“The Ukrainian war is a direct result of the geopolitical incompetence of the Europeans. And we can prevent war in the region if we show geopolitical competence.”
Mahbubani then reiterated that Asean’s first priority to ensure that no war happens in the region.
"Tremendous" opportunities for Asean
Despite the pessimistic outlook, the former diplomat also said that the geopolitical contest could create “tremendous opportunities” for Asean, a similar sentiment echoed by Singapore's former Foreign Minister George Yeo.
Describing the act of great powers “courting” regional countries, Mahbubani remarked that the U.S. and China “will come bearing gifts and goodies for Asean”.
He raised the “remarkable visionary move” of China signing a Free Trade Agreement with Asean, saying that more than 20 years ago, no other regional bloc or great power had signed one with Asean.
China-Asean trade relationship
As a watcher of the Asean trade relationship, Mahbubani was surprised that the volume of trade between China and Asean has reached US$975 billion (S$1,329 billion), a figure put out by the Executive Vice President of China Investment Corporation (CIC) Qi Bin in his speech earlier.
He lauded the “remarkable growth story” of Asean and noted how the region contributed to the global economic growth more than the European Union despite being smaller.
“There's so much complementarity between China and Asean”, he said.
“[The economic growth is] driven by the geopolitical forces and in part the culture of pragmatism that we see prevalent in China and Asean. And all this [...] is going to create what I call virtuous circles.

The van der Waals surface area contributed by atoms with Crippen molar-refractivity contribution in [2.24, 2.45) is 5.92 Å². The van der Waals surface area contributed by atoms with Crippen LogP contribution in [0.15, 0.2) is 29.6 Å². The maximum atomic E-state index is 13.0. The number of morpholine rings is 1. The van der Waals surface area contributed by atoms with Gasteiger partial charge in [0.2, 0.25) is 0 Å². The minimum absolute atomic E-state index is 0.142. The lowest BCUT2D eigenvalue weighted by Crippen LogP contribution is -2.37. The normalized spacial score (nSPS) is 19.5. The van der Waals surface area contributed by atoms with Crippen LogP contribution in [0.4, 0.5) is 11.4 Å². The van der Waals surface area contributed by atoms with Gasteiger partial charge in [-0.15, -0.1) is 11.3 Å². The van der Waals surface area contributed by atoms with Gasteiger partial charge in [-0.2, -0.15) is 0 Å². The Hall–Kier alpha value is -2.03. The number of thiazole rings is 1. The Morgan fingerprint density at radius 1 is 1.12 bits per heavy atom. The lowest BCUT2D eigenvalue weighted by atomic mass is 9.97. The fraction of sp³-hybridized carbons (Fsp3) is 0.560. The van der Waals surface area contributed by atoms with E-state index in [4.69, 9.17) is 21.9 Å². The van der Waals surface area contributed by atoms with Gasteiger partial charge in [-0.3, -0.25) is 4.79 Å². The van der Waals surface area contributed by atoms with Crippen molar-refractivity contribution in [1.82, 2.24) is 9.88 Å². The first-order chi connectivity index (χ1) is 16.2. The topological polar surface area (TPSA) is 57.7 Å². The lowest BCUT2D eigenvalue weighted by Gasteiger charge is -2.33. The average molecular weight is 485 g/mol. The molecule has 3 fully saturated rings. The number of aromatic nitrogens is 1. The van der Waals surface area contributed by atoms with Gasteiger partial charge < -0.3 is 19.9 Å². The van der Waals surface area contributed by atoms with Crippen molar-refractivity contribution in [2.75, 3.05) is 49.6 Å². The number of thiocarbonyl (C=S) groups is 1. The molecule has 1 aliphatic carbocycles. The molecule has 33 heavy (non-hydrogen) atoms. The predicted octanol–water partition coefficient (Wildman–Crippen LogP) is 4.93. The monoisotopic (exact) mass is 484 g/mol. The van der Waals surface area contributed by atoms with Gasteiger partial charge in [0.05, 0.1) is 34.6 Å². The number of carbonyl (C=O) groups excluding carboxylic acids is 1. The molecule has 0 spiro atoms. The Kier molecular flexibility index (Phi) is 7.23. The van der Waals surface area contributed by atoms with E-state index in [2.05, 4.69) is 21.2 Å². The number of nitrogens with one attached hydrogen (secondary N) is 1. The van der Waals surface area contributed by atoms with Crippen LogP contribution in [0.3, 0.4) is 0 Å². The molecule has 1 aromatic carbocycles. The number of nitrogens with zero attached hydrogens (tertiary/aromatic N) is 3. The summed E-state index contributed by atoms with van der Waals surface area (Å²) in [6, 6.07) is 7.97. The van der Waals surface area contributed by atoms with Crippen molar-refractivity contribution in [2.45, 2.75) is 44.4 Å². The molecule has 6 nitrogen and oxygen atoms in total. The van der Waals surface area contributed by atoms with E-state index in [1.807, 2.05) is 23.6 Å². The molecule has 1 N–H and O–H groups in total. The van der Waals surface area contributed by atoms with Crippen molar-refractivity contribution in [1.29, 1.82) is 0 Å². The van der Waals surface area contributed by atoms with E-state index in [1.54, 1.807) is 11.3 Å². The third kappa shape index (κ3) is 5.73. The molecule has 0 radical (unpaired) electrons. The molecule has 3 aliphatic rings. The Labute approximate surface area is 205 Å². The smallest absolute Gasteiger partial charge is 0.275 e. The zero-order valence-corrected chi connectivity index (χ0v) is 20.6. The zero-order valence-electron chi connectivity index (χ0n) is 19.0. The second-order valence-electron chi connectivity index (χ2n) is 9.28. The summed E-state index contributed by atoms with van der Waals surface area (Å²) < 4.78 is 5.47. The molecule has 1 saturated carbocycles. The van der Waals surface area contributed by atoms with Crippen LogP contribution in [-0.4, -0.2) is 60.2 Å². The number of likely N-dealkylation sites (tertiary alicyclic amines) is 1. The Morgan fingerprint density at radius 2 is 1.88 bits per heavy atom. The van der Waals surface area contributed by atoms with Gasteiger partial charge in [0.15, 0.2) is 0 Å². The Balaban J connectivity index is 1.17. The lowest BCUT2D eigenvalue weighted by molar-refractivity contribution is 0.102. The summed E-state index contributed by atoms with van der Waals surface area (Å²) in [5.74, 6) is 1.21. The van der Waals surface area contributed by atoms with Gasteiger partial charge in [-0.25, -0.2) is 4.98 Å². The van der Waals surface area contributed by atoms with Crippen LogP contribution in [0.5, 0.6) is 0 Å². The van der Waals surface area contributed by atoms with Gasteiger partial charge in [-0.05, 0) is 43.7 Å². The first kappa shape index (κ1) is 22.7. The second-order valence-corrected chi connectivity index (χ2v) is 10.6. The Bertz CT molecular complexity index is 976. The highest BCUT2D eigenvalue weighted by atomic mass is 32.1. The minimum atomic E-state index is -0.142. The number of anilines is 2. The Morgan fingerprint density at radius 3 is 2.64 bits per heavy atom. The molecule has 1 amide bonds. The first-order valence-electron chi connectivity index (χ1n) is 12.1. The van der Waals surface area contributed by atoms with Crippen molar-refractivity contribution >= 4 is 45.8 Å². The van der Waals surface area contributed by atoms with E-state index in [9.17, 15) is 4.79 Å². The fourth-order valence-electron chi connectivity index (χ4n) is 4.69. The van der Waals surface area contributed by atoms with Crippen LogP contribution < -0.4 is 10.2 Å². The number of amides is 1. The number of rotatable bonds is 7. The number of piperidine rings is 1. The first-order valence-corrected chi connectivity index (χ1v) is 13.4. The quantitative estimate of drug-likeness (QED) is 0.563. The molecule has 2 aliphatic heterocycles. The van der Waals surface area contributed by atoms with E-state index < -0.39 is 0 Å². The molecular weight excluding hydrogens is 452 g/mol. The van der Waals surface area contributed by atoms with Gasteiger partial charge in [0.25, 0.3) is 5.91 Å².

And these virtuous circles are a result of a generation of the world's largest middle classes and the creation of new consumer demand in our region.”
Mahbubani concluded with two points on the continued growth of China’s consumer market as well as the impact of the “CIA”.
“I believe that over the next decade, China's global growth will be driven by all the (inaudible) CIA. CIA is not the Central Intelligence Agency. CIA is China, India and Asean.”
“That's going to be the world's largest middle class population.”
With the combination of all these factors, Mahbubani believes that there are many opportunities for Asean if one can “carefully manage this geopolitical contest”.
CGS China-Asean Business Leaders Summit
Mahbubani was speaking at the two-day inaugural China-ASEAN Business Leaders Summit held from Mar. 9 to 10.
The event is hosted by China Galaxy Securities in partnership with Business China, China Enterprises Association (Singapore), and CIMB.
Other guests-of-honour included Malaysia's Minister of International Trade and Industry Tengku Zafrul Aziz and the Secretary-General of Asean H.E. Kao Kim Hourn.
The gathering, themed “From Pandemic to Recovery to Discovery”, brings together delegates from the region’s leading corporations and key policy making entities.
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Top image via Yen Zhi Yi